Dusty Baker is one of the greatest baseball managers in the Major Leagues. A California native, Baker was drafted by the Atlanta Braves in 1967, and over the course of his All-Star career played for the Atlanta Braves, Los Angeles Dodgers, San Francisco Giants, and Oakland Athletics. In 1993 he began his managerial career with the San Francisco Giants before moving on to manage the Chicago Cubs, Cincinnati Reds, Washington Nationals, and now the Houston Astros.
The Cal Alumni Association (CAA) had the opportunity to connect with Baker about his connection to Cal, interests outside of baseball, and Sacramento-based businesses: a renewable energy business, Baker Energy Team; and a winery, Baker Family Wines.
CAA: What are your connections to Cal?
Dusty Baker: My direct and current connection would be via my son Darren, currently a junior at Cal, but I have been following Cal baseball since the late 1990s when my godson and current assistant head coach Noah Jackson was playing. But, my respect and admiration for Cal goes further back.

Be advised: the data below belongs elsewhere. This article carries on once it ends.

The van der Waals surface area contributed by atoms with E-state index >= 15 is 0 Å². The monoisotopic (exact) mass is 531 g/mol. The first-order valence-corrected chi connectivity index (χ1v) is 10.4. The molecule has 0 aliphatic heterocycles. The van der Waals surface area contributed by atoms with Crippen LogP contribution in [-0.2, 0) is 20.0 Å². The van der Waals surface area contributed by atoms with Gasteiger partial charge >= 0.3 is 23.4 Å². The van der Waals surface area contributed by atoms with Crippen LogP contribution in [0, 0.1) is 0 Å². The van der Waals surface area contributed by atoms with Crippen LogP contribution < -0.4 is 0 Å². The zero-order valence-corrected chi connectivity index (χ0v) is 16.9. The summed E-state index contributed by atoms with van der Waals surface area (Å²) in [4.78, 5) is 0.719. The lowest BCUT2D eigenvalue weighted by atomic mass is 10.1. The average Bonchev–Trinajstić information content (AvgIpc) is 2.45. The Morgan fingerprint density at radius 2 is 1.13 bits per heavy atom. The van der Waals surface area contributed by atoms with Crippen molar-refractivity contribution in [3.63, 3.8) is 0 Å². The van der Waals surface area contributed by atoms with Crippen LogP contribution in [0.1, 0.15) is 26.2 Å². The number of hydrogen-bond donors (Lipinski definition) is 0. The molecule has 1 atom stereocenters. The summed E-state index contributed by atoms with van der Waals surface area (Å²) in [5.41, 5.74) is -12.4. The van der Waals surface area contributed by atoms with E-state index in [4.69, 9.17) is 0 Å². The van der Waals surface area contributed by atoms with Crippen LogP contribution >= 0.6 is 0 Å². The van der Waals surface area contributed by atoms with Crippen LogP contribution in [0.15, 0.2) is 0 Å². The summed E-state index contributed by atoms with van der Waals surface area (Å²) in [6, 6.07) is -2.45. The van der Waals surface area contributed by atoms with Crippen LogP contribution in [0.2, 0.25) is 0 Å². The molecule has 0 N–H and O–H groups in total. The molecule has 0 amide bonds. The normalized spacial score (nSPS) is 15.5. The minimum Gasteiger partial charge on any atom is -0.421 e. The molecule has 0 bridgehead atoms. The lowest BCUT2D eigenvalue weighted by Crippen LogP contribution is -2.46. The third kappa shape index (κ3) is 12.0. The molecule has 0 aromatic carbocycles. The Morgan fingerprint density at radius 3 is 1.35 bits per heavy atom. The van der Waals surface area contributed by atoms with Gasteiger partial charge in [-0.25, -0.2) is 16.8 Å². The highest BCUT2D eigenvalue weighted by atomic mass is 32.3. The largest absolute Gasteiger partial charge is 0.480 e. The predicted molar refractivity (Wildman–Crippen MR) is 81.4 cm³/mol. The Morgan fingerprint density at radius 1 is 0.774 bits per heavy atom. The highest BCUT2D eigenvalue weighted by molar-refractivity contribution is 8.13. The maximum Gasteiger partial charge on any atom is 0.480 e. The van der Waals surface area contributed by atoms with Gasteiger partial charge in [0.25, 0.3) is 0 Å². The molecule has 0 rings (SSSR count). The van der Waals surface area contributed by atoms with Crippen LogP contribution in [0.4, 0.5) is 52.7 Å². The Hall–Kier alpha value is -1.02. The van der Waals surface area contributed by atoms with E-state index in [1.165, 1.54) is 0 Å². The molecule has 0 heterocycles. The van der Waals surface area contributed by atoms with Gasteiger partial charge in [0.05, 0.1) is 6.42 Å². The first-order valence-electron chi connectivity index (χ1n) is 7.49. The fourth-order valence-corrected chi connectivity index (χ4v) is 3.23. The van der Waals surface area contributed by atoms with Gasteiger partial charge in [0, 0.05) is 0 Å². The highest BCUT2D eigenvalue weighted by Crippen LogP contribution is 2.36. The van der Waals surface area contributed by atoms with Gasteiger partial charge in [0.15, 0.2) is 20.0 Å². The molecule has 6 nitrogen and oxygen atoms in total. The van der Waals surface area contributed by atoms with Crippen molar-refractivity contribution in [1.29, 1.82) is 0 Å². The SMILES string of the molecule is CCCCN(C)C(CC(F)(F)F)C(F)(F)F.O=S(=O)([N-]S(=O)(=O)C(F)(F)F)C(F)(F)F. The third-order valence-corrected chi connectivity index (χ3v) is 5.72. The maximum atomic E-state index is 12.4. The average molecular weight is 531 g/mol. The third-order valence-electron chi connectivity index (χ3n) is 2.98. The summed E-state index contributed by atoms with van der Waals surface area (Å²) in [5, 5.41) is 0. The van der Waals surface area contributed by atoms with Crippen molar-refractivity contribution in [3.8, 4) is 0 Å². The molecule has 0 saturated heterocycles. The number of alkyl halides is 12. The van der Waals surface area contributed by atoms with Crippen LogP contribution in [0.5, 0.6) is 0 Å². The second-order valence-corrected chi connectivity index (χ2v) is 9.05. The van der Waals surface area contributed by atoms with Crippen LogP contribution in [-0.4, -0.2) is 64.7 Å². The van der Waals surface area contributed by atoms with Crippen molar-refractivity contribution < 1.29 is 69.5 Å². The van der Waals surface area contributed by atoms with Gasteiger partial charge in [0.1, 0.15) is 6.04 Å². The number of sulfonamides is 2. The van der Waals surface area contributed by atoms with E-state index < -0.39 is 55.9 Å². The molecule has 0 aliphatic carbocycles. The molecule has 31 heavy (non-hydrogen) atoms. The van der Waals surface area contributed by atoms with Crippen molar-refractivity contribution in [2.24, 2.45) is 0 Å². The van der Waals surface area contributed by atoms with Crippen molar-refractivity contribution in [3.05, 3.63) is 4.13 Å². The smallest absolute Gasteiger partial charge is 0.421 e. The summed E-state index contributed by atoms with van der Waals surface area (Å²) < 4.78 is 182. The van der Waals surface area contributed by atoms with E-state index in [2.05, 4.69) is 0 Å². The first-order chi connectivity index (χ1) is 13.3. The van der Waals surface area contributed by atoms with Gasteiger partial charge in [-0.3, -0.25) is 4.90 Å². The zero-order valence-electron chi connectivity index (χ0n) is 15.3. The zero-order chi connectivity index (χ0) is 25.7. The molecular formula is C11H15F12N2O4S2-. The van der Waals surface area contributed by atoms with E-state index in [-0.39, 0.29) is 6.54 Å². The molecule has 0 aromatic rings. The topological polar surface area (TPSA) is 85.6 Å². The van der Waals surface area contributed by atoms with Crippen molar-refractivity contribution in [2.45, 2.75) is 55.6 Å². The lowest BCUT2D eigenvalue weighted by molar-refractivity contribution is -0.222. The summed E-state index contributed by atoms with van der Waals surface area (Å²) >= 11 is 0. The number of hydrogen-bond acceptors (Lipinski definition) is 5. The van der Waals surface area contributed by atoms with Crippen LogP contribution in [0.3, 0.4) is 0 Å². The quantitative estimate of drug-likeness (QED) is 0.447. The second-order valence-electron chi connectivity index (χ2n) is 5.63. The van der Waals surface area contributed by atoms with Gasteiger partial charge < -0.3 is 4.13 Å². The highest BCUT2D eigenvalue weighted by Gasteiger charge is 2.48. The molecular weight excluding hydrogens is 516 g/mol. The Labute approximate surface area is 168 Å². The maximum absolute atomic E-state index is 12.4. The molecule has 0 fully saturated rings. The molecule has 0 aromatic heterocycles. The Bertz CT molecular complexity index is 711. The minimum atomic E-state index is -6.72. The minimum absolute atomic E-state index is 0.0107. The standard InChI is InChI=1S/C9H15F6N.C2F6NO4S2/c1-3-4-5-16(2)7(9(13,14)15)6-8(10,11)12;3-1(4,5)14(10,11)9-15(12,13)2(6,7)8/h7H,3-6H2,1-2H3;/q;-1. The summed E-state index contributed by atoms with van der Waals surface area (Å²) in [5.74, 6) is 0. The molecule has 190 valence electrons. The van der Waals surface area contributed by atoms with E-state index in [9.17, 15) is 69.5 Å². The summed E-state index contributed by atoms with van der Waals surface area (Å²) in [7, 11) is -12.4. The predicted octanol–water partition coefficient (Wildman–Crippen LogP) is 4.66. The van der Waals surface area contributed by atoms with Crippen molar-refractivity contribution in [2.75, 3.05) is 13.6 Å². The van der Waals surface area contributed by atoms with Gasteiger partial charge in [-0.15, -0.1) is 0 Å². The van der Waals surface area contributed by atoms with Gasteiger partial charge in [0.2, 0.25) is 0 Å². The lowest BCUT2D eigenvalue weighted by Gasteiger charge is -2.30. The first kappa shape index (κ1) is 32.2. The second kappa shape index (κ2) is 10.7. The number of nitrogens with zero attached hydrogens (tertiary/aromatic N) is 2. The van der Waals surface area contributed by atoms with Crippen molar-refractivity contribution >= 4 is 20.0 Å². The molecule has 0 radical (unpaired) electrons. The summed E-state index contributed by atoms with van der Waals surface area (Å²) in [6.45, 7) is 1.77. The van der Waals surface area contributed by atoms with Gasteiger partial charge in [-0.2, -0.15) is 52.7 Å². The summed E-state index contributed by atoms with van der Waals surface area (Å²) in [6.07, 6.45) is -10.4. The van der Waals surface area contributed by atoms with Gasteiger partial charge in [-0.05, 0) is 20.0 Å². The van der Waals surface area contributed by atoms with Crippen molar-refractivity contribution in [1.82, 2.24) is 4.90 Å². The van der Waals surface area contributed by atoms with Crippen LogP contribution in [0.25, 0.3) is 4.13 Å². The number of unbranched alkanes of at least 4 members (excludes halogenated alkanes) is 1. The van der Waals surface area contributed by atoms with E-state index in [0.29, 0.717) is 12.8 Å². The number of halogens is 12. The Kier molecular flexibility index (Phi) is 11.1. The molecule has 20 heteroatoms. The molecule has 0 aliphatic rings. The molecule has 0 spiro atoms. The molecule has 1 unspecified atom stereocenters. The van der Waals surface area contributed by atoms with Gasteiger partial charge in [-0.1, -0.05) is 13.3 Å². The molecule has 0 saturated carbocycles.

My father Johnnie B. Baker, Sr. was a World War II veteran who worked as a civilian for the military for 36 years and my mom was an educator, so when we arrived in northern California, higher education was on the Baker family radar. I don’t think this story has been told, but before I was drafted in 1967 and signed with the Atlanta Braves, I was eyeing both the University of Santa Clara and the University of California, Berkeley. Sometimes I wonder, but I’m lucky enough now, I can enjoy the great Cal experience through my son.
CAA: After your success as a baseball player and manager, what led to your interest in the wine and solar industries?